-The romance is missing

Dear Missing the Romance,

I think I understand your reasoning, but you wrote to a sex worker, and I feel compelled to mention that paying a fee directly to the artist supports the autonomy and self-determination of the performer, whereas paying for a subscription to a major website supports corporate control of sexuality. material and usually leads to homogenization and more aggressive sex or extreme power imbalances in scenes and on set. You can consider CrashPadSeries, MakeLoveNotPorn, or Lustery if you want to split the difference.

Do you have any idea why you emotionally disconnect during sex? If you can figure out what’s going on there, you can see where you need to be working on things. Missing a connection in other areas of your life together? If so, think back to how you connected initially: what did you do together, talk to and see each other? If not, all the better, you have a stable place to build from. Are you anxious about sex? Then you might want to dig deeper and ask yourself what is worrying you. Is porn and your feelings about it the root of your problem? In that case, dismantle those insecurities – remember what you are bringing to the table and believe your husband wants you.

Your situation appears to be one where short-term therapy might help. If there’s room in your budget, look for an experienced sexuality therapist, and if you can’t find one with that specialty listed in their bio, ask when you have your first phone call. You might also be successful with apps like Better Help or similar.

Dear how to do,

I’m a young gay man who just started dating now that I’ve moved. I’m excited, but due to my inexperience with other guys as well as some past trauma I’m also filled with dread, and I find there are times when I need to “pump the brakes” during intimacy because I realize that I’m not comfortable being touched anymore. Unfortunately, however, I experience a lot of anxiety about saying ‘no’ to guys, as this would in the past lead to feelings of guilt or physical abuse from exes. I now understand that a respectful person would just stop when asked, but it’s like my whole brain stops and I’m having a hard time saying what I mean – or honestly whatever. what. It’s put me in dangerous situations before, and I know I really shouldn’t be dating guys until I have mastered this skill, but I don’t even know where to start. For example, what’s the safest way to walk away from a physical encounter that is starting to go wrong? Is there a non-verbal way to let a guy know I’m uncomfortable and need him to stop touching me? Or is there maybe a “script” that I can follow or a phrase that I can memorize?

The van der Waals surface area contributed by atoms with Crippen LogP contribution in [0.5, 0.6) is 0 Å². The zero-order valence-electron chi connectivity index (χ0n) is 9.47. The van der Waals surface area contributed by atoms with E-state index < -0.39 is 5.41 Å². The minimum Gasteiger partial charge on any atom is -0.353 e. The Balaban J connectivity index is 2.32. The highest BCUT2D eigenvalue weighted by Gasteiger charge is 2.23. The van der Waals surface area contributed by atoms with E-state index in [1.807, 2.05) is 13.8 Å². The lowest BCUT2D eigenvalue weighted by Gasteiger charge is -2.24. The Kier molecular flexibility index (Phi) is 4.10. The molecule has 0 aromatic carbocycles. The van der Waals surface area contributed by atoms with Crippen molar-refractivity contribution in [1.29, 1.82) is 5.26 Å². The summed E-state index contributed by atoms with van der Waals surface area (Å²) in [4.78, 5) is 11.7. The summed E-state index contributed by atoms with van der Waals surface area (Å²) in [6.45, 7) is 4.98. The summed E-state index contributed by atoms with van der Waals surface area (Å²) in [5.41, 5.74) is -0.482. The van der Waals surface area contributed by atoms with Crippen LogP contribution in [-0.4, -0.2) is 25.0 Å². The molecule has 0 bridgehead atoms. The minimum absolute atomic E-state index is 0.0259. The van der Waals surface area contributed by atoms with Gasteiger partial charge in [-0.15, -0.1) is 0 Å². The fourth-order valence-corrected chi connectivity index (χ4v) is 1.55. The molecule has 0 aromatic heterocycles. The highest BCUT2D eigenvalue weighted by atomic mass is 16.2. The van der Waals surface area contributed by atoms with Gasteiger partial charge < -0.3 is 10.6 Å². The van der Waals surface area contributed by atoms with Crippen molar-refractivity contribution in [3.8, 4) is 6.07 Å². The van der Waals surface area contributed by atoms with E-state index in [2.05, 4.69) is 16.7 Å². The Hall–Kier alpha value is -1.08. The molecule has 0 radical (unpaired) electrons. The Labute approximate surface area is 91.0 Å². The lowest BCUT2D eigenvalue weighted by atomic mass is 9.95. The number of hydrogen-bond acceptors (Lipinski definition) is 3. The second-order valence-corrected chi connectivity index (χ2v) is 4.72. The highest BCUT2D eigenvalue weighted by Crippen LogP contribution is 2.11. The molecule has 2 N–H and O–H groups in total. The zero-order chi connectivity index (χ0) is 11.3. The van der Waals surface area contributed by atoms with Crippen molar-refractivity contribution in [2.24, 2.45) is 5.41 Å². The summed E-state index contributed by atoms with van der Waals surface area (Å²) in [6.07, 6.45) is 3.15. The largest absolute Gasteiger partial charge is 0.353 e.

-Red light

Dear red light,

I think your best bet is to warn your partners before entering into a sexual interaction. Something like “Sometimes I freeze during sex and need to stop suddenly. If I stop giving you active consent, like (insert what active consent looks like to you), I need you to opt out and give me physical space. How a potential partner reacts to this will tell you a lot.

You can also offer a tactile signal. In the mainstream porn industry, we used to pat the guy’s upper thigh as a way to signal ‘slow down’ without stopping the action. Something that involves physical touching is useful because it’s more noticeable than a wave or finger movement, and you want to connect to a part of the body that you don’t normally touch during sexual activity, so it’s clearly a communication. Safe words are another great solution. If you can come out “red” or “stop”, you can request a stop of coitus.

As for reversing safely, avoid your place for connections. Make sure a friend knows where you are. Keep your clothes in a pile between you and the door. Know where the exits are. You never know how a connection is going to be, and it’s easier to leave quickly if you know where your stuff is and exactly where you need to go once you have it. Also watch what you take in.

If an advisor is possible for you, it will probably help you in the beginning. Good luck.

More How to do it

My husband and I have a pretty good sex life and communicate well, or at least I thought so. Last March he got a little more in love and our sex increased, which I attributed to working from home. I was happy to participate and it has been a great advantage in our lives. Then I found out what was really going on when I stumbled upon something on his computer and am appalled at what I found.